By Ray Stern
By Ray Stern
By New Times
By Amy Silverman
By Stephen Lemons
By Stephen Lemons
By Monica Alonzo
By Chris Parker
I take nobody's word these days. I don't believe the Warren Commission. I also don't believe the conspiracy theories of his being killed by the mob and Fidel Castro.
I don't even believe County Attorney Richard Romley when he says he has solved the murder of actor Bob Crane of Hogan's Heroes.
And I won't believe it next year when Assistant Attorney General Fred Newton drags Max Dunlap into court again and accuses him of killing Arizona Republic reporter Don Bolles.
The only man I believe is Brian Quigg, the director of the Intelligence Connection, here in Arizona.
Quigg is the mysterious investigator who, working on his own, ferrets out and solves all crimes, large and small.
Quigg summoned me to appear for an important meeting on the Kennedy assassination to be held in a basement room of ASU's Memorial Union.
I dared not fail to appear. For months, Quigg has been investigating various Arizona crimes, and solving every one of them to his own satisfaction.
He has gone behind the scenes in the Charles Keating story. He knows how Keating got away with millions in cash and precious artwork on the night before his indictment.
Quigg also has investigated the slayings of the Buddhist monks in the Thai temple last summer. Only Quigg, through his own investigation, has been able to ferret out the conclusion.
International drug smugglers and the U.S. Air Force did it, Quigg says. The drugs were coming into Luke Air Force Base, and the monks were somehow involved.
Better still, Quigg has found out that the same men who were behind the killing of the monks were working for the CIA during the Vietnam war. They were performing government-sponsored black-bag murders in Thailand and Laos, as well as Vietnam.
It has been one endless plot with the former CIA agents committing mayhem and eluding detection for decades. Some of them have connections in the highest places in the American government, Quigg says.
You are missing out on the greatest stories of the decade," Quigg said the other day. Actually, I solved them quite easily. But I'm willing to let you in on the information I have uncovered." Quigg demanded that I come to hear Robert Groden, the staff photographer to the Warren Commission. He was ready to tell all about the murder of President John F. Kennedy to ASU students.
I arrived as the lights were being turned out. The room was packed, with many students standing against the rear walls.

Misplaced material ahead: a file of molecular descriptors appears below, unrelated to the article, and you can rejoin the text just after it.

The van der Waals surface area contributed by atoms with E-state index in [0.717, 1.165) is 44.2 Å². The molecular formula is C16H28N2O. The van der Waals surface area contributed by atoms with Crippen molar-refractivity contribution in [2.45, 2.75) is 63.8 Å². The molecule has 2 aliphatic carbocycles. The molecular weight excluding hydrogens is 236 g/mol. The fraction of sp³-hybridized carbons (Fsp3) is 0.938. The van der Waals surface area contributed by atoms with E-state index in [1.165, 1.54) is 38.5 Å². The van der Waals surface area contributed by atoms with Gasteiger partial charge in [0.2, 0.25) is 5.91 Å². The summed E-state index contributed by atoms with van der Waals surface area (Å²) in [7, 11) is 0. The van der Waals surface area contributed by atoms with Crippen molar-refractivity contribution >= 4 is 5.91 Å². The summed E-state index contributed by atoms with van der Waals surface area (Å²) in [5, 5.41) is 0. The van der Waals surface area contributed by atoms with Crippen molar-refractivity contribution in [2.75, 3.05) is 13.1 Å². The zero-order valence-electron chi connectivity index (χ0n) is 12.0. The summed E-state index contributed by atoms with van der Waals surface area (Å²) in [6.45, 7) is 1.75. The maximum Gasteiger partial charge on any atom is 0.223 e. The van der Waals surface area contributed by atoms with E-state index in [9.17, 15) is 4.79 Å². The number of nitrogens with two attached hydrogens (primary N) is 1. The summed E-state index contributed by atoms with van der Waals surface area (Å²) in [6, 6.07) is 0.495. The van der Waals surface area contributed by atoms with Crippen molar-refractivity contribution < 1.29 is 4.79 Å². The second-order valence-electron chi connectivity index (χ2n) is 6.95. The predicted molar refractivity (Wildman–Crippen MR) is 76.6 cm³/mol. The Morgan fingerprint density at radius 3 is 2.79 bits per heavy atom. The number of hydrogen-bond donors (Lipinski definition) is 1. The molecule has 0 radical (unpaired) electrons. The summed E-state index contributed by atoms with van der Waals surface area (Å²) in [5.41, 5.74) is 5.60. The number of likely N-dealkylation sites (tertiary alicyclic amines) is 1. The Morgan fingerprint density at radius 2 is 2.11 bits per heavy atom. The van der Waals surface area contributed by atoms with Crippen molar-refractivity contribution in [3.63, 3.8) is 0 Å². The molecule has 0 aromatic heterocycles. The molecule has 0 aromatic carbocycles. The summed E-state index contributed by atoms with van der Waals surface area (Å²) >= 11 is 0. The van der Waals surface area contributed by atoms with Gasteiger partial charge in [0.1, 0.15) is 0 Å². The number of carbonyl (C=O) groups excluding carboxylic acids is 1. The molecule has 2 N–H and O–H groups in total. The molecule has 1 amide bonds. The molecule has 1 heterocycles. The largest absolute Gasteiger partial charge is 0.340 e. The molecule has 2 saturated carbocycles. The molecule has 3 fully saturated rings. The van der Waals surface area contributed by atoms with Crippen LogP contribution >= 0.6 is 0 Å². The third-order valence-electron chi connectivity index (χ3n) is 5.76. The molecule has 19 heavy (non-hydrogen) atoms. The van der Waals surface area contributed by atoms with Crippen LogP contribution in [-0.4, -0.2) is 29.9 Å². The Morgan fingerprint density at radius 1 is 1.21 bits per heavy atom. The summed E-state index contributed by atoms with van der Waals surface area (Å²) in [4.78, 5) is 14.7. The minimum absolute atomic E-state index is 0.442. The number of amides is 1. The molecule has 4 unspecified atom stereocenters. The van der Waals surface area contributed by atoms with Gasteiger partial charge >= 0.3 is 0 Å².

Groden was already speaking.
I was the staff photographer to the Warren Commission," Groden said. I even played the part of one of the doctors who treated Kennedy in Oliver Stone's JFK. After I'm finished showing my films, which I have spent $250,000 of my own money to collect, I will show you an amazing film.
It is a half-hour interview with Dr. Fletcher Prouty, who has been investigating the Kennedy assassination since 1963. In the film JFK, the role of Fletcher Prouty was played by Donald Sutherland. Do you remember that sequence when Mr. X lays out the total plan as to how the conspiracy to kill Kennedy worked?" Actually, the Sutherland performance is the highlight of the film. As far as it goes, it is convincing. The only problem with it is that even Stone admits none of it ever happened. He put the incident into the film to speed up the plot for the viewers.
Groden began running his film. It was fascinating. There were not only the photographs of the actual assassination taken by Abraham Zapruder, but there were also enhanced shots that show the president's head being blown apart.
Now we are using a technique called Rotoscope," Groden says. Watch how much clearer the picture becomes. You can see the violence and the impact with which he was pushed.
Now you see that the killing shot came from the front and not the back. There's a red halo. The shot had to come from the front." Groden also showed enhanced photographs of the window in the Texas School Book Depository from which Lee Harvey Oswald fired.
Look at these enhanced photos taken only 30 seconds after the shooting," Groden said. Look closely. See the shadows. There are three men up there. Oswald was not alone." Groden is convincing. There is only one problem. When you look at his films, you really do not see the other figures he speaks about.
Groden shows films of a wall along the grassy knoll where he believes other snipers were positioned.
Here is film taken at the grassy knoll at the time," Groden says. Now, when we enlarge it, don't you see a rifle sticking out? I believe the man who fired the head shot was standing right there." Another problem. When Groden sees the rifle sticking out, he is the only one in the room who sees such a thing.
The conspiracy theory works, only if you want to believe you see men and rifles in dark shadows.
At the conclusion of Groden's lecture, he apologizes for not showing the film he promised by Dr. Fletcher Prouty, the Mr. X of the movie JFK.
I sent my man out to get the film from the rental car we had parked nearby," Groden says.
The car has been towed, and the film is missing," Groden said ominously.
The conspiracy continues.